Asean members on Friday could not agree on a final joint statement at the end of eight days of meetings, underscoring divisions among its members over the South China Sea issue.
“Some” members wanted to include in a statement that Asean had not come to an agreement on that issue, while other members did not want that failure included, Foreign Minister Hor Namhong told reporters on Friday.
“We had agreed on most of the points,” he said. “There were more than 100 points in the joint communique and the only remaining issue was the dispute among some countries in Asean with China in the South China Sea. Therefore, I think we should not have taken the joint communique as a hostage of their bilateral disputes with other country in the region.”
The result was no official joint statement, despite achievements in other areas.
“Some countries still kept insisting on putting in the Scarborough Shoal issue, which is a bilateral dispute between the Philippines and China,” Hor Namhong said in the press briefing. “And some still insisted on putting the dispute between Vietnam and China on an exclusive economic zone and a sea dispute, in the joint communique.”
He called these requests “unacceptable,” and laid the blame for the breakdown on “the whole of Asean.”
Asean members had hoped to put together a code of conduct as a negotiation point with China. The code would govern the behavior of naval vessels in the areas under dispute, but it would not settle the overlapping claims issue at the heart of the issue. By late Thursday, the 10 member states could not come up with agreed-upon language for the code of conduct, especially whether to address Scarborough Shoal, a small atoll surrounded by rich fishing grounds claimed by both China and the Philippines.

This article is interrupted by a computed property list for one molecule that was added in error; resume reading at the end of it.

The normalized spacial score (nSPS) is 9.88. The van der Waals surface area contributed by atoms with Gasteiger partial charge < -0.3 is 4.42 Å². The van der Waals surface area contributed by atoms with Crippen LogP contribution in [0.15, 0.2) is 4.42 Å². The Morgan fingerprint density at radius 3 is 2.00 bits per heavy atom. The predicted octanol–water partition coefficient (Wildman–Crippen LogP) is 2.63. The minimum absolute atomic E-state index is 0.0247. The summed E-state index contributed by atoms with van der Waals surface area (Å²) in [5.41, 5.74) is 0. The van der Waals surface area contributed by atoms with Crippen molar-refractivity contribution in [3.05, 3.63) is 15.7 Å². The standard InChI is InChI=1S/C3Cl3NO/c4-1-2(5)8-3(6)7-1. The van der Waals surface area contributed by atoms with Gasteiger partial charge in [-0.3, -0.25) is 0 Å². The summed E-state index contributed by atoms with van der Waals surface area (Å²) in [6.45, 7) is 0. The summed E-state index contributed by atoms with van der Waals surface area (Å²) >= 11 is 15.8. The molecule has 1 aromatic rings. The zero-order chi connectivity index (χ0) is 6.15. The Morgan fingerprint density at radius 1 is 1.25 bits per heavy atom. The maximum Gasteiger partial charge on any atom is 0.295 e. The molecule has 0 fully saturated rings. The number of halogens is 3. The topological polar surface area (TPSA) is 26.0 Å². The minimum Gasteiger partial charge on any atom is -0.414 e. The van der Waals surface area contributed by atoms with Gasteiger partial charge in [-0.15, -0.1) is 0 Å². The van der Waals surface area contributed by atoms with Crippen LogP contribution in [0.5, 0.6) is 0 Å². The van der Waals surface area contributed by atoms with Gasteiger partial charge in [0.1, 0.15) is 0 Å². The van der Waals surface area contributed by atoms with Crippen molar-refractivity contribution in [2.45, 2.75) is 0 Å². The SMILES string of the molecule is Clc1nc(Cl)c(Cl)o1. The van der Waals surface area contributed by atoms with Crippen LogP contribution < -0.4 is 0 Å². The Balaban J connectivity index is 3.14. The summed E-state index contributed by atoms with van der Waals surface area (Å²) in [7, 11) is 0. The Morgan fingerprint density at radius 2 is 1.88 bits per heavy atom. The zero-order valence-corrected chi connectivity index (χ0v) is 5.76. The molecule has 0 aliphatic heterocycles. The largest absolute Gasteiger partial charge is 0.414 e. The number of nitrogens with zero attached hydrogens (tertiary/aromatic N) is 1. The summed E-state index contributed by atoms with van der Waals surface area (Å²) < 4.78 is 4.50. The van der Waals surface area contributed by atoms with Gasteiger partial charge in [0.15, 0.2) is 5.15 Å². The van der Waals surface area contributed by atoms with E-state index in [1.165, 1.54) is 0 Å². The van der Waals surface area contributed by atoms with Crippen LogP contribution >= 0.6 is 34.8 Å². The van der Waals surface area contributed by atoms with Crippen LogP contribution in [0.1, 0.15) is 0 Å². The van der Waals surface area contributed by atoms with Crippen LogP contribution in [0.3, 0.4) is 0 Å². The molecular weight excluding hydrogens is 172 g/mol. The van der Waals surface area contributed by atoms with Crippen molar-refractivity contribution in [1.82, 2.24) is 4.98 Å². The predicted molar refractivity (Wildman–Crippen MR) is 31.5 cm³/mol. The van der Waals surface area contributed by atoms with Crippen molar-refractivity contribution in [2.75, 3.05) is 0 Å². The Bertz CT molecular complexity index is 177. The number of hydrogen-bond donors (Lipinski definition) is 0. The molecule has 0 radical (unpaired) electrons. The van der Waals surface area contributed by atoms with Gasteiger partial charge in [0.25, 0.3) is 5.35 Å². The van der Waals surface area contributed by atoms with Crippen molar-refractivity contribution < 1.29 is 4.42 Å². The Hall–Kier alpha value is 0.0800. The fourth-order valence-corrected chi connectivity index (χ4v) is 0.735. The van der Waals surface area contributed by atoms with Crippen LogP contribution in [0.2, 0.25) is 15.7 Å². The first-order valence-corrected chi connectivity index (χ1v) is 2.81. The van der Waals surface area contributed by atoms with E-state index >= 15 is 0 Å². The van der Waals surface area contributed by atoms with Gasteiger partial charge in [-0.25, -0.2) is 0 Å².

Philippine Foreign Secretary Albert del Rosario told Bloomberg News on Thursday that the “impasse” on the code of conduct was because of Cambodia’s recalcitrance and the “pressure, duplicity, intimidation” of China.
Some analysts have suggested that Cambodia could play a major role in helping solve the decades-long dispute over the South China Sea, which sees overlapping claims by China and Taiwan and Asean members Brunei, Malaysia, the Philippines and Vietnam. The sea contains a number of island chains and undersea oil reserves and is a major waterway for global sea transportation.
However, the breakdown in talks this week shows how divisive the issue can be.
Phat Kosal, a researcher for Asian affairs at the University of Southern California, told “Hello VOA” Thursday, that the issue is unlikely to be resolved under Cambodia’s chairmanship of Asean this year.
Major powers like China and the US are involved in the issue, and Asean has remained divided over it, he said.
Speaking from Cambodia, where she attended meetings among regional leaders, US Secretary of State Hillary Clinton said the US would not take sides in the South China Sea issue, but that the US has interests in maintaining stability there. China considers the sea as a core strategic interest as well.
That means Asean members may polarize between the two, Phat Kosal said. Negotiation is made even harder because the dispute itself is older than Asean as a group.
If Asean can’t speak with one voice, “it will be weak as before, which means speaking more than doing,” he said. “Mostly, we can’t put pressure on big superpower countries like China and the US.”